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Swedish city to cut
working hours to
improve efficiency

Gothenburg, 12 April 2014: Gothenburg’s deputy mayor believes people who work less perform better. Mats Pilhem, who overseas the Swedish city’s employment policies, is about to introduce a scheme which will allow some city employees to reduce their working day from eight to six hours without loss of pay. Initially, the scheme will run for one year as an experiment and involve 20 to 30 workers caring for elderly citizens. A similar group of employees will carry out the same duties but work a normal day. “We'll compare the two groups afterwards and see how they differ. But I am convinced that staff members who work fewer hours per day will be better mentally und physically and will take fewer sick days,” the deputy mayor said.

The idea of a 30-hour week is not new in Sweden, a country, which has thrived on providing generous social benefits, universal childcare and on believing that work and leisure time should be well balanced. But a similar experiment by the northern Swedish of City of Kiruna was abandoned a few years ago because of high cost and unproven benefits. Gothenburg city council has asked the city’s university to monitor the experiment. Academic researchers will compare the performance of staff in both groups throughout the year and also interview their elderly clients.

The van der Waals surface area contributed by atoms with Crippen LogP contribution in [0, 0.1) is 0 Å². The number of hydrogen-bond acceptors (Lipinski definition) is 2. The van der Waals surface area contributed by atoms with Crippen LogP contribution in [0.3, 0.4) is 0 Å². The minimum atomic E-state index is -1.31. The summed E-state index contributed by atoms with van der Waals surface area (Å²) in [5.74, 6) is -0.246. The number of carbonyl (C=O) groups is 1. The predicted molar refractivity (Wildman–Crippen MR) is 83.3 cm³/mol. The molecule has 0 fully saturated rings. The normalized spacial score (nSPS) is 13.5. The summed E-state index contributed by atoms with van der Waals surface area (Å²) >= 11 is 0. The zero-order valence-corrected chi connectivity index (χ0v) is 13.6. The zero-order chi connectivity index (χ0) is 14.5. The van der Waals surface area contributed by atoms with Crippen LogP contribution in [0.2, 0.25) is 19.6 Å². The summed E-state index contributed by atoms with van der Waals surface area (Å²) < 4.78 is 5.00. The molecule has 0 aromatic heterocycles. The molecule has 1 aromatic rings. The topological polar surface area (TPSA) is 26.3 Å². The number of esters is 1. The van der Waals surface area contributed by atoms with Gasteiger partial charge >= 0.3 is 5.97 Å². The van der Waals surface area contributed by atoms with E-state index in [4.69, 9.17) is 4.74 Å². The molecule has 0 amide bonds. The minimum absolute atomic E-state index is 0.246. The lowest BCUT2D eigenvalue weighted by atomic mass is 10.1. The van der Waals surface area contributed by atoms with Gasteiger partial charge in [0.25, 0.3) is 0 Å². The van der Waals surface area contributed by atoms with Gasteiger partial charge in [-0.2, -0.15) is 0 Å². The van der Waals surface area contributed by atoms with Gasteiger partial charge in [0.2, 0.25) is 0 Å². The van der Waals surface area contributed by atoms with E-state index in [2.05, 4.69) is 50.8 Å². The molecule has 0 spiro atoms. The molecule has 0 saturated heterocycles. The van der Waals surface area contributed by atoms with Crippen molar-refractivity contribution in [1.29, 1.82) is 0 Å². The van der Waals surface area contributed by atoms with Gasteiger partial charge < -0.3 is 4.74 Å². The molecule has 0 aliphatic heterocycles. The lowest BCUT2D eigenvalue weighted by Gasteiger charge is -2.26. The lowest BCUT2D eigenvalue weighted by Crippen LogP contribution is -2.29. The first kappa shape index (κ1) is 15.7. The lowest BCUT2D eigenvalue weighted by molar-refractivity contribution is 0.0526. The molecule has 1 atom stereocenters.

Mats Pilhem said he had seen anecdotal evidence that longer shifts resulted in less efficiency. In some sectors, particularly involving care for disabled and the elderly, the problem was not staff shortages but people working inefficiently over longer shifts. The deputy mayor received some support from an OECD study that shows that countries with shorter working days have often above average GDPs.

But opposition councillors have described the deputy mayor’s initiative as populist and little more than electioneering ahead of September’s local elections. Gothenburg is currently run by a coalition of Social Democrats, the Green Party and the Left.

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